Buying A Pet For The First Time
Owning a pet is magnificently rewarding whatever your age, & is a great experience for younger members of the family who can learn about the responsibilities involved in caring for another living thing. However, there are some important considerations that must be made before owning a pet. The whole family needs to be ready to make changes so that the pet’s physical & emotional needs are catered for & parents must realise that they will often be left doing most of the work. There are also issues which need to be addressed such as the cost of looking after a pet, do you have the time & the space in which to keep a pet, does anyone in the family have allergies that may be exacerbated by a pet, is there somebody to look after it during the day if necessary, who will ultimately be responsible for it, will it get on with the children, are you prepared to clean up after it, what do you do with it when you go on holiday & are you prepared to love it & look after it for its entire life even though your circumstances may change? All these questions need to be answered first & this may even help you to choose the type of pet which will fit best into the lifestyle of your family.
Preparation is very important, firstly in choosing the type of pet you are going to get & secondly in making sure you have everything in place before you bring it home. When it comes to choosing the type of pet, some of the issues already raised should help the family to make a decision. Possibly the most important factor is the amount of time that you have free to spend on your pet & whether that matches the time & emotional commitment it needs for a happy & healthy life. All pets need feeding, cleaning, exercise, interaction & training, even if it is only training to be handled. The amount of time & energy spent on these things will differ according to the type of animal & may help you in making a decision about your ideal pet. Animals that are not confined to a cage or tank will often require more attention & more training, dogs especially because they should not be allowed out without supervision & along with cats, need to be taught the house rules.
Whichever pet you choose the principles are the same, start by doing some research into the pet you are thinking of buying so that you know how to look after it.
Where it will live – will it interact with the family all the time or will it live in a cage or tank. If it runs free in the house it will still need somewhere to sleep, preferably somewhere quiet & an area where it can be fed; if you are getting a puppy or kitten it will also need somewhere for toilet training. If your pet is going to live in a cage or tank you need to decide where it will be cited, how big it should be & what needs to go into it in terms of equipment.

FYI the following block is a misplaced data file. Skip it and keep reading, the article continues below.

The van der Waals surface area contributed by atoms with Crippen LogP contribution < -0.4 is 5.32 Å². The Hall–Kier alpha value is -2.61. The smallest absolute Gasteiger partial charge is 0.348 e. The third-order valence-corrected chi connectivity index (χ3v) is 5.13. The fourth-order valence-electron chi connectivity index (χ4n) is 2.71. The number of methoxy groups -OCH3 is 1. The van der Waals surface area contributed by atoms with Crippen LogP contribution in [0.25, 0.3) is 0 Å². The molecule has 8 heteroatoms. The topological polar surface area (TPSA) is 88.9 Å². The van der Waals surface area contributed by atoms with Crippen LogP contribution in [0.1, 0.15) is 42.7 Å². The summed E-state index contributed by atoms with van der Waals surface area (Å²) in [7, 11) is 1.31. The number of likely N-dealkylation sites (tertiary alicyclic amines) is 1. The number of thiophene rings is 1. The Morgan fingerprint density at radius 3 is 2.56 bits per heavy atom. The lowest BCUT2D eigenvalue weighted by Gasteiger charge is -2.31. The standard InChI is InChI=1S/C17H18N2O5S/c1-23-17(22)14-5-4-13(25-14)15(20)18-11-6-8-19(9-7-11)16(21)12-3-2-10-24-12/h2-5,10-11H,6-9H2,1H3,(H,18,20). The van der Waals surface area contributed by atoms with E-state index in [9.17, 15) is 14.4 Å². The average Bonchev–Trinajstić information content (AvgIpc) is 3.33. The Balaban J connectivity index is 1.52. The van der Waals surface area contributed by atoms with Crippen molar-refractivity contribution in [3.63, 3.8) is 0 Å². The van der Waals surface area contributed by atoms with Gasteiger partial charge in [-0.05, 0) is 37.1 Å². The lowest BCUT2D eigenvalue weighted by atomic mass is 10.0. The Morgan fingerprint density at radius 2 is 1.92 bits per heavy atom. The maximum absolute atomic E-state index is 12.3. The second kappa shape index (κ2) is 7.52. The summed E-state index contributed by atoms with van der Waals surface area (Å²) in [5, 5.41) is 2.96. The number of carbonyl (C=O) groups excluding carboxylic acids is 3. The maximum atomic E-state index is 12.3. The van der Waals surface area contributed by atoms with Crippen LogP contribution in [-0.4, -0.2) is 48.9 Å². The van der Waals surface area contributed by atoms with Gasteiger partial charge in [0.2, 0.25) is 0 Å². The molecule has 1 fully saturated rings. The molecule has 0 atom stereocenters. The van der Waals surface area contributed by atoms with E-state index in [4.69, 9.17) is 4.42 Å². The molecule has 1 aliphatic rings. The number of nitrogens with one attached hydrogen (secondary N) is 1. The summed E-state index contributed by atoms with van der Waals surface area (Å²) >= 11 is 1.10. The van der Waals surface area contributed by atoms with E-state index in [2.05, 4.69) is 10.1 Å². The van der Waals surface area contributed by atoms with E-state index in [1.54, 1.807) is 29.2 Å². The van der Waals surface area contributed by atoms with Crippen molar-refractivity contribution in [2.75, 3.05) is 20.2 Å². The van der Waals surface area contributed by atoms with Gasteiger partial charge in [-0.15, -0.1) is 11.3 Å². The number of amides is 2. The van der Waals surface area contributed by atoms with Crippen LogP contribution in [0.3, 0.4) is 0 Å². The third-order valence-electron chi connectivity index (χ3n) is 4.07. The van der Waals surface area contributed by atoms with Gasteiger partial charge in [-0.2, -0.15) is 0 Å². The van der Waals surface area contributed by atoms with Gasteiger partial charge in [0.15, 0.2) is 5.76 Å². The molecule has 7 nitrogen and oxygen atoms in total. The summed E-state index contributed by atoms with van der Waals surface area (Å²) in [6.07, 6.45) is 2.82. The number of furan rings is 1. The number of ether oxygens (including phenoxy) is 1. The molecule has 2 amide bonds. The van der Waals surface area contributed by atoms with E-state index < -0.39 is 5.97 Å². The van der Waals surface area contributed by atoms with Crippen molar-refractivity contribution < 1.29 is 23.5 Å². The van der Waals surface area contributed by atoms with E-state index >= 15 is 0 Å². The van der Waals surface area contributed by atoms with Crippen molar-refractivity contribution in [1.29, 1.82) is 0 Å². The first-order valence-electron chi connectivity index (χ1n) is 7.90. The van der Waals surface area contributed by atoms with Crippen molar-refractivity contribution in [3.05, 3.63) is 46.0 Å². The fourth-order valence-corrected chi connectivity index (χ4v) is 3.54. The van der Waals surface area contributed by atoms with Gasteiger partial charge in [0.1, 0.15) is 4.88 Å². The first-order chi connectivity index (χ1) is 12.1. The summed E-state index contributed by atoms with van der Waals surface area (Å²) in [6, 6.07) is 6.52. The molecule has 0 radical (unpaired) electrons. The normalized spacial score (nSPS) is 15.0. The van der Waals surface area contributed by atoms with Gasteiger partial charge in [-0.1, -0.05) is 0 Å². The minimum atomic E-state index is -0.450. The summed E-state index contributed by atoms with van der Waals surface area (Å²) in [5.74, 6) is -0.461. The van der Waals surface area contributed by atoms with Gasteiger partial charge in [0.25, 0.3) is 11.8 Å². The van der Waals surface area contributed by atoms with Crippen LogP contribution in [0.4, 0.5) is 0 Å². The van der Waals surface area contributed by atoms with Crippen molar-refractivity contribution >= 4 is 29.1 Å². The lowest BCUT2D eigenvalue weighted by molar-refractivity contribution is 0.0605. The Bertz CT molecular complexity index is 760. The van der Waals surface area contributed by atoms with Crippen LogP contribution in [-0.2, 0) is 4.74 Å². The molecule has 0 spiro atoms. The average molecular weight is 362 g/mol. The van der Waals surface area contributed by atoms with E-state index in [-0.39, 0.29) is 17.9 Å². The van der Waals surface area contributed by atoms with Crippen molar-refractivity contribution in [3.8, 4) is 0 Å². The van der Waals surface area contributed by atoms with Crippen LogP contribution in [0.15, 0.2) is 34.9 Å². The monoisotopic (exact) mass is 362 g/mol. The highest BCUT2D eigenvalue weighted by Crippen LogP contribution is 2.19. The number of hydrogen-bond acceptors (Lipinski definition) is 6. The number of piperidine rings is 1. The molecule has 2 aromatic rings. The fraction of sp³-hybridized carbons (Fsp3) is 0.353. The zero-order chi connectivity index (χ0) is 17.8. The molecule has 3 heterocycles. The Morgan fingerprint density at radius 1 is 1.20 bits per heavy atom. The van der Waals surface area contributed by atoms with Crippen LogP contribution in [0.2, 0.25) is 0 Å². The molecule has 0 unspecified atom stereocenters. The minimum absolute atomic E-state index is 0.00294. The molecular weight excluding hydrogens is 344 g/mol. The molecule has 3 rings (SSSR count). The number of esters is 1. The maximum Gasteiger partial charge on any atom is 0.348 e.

What does it eat & how often does it need feeding – it may be as simple as buying food from the supermarket or pet shop or you may need speciality foods if you are keeping something more exotic. If you are buying your pet as a baby it will probably need different food & more frequent feeding than an adult & may require supplements for strong healthy growth. You also need to find out what you can give it as a reward when training or as a treat to vary its diet. Obesity is just as dangerous to pet health as it is for humans so make sure you know how much food it will need each day.
Cleaning up after your pet – animals that live in cages need cleaning out regularly & fresh food, water & bedding provided, fish need water & filter changes, cats need litter trays emptied & dog faeces need to be removed from the garden & public places – be responsible & make you & your pets life more comfortable by keeping its environment clean.
All pets need exercise but some will exercise themselves as long as they have the space. Hamsters will cheerfully run in their wheel or through tubes in their cage and rabbits & guinea pigs appreciate a larger enclosed space to run around in outside when the weather is nice. Cats will also keep active if they can get out through a cat flap – when they are not asleep; they sleep about twice as long as people do! Dogs demand more commitment because they need to be taken outside for exercise. Whether it is for hours of play in the garden or a long walk, they need to let off steam or they will do so in the house! Combine exercise with training to make learning an enjoyable experience for both owner & pet.
All pets are reliant upon their owner to look after their health, this includes maintaining a healthy diet & lifestyle, considering whether to neuter your pet & being able to tell when your pet is unwell. Regular checkups with a vet will keep vaccinations up to date & are useful for monitoring changes in weight or general condition & may provide an early warning for more serious health problems. However, for the remainder of the time it is up to the owner to recognise whether their pet is unwell & decide on a course of action. This sounds a bit daunting but the more time you spend with your pet the more obvious it will be if there is something wrong. Whilst you groom your pet or clean out its cage check for signs that all is not well such as poor coat condition, unusual behaviour, eating or drinking either too little or too much. It is a good idea when you get your pet that you also buy a general guide on looking after it. These often have details on the commonest complaints & illnesses, how to recognise them & how serious they are. If you have any doubts, get in touch with your vet immediately & they will give you advice or ask you to bring your pet in for a consultation.
The decision to become a pet owner needs careful thought & research but when you get your pet home for the first time you will be happy in the knowledge that there shouldn’t be any nasty surprises. Of course, there will always be surprises, but these should be happy ones - which is what owning a pet is all about!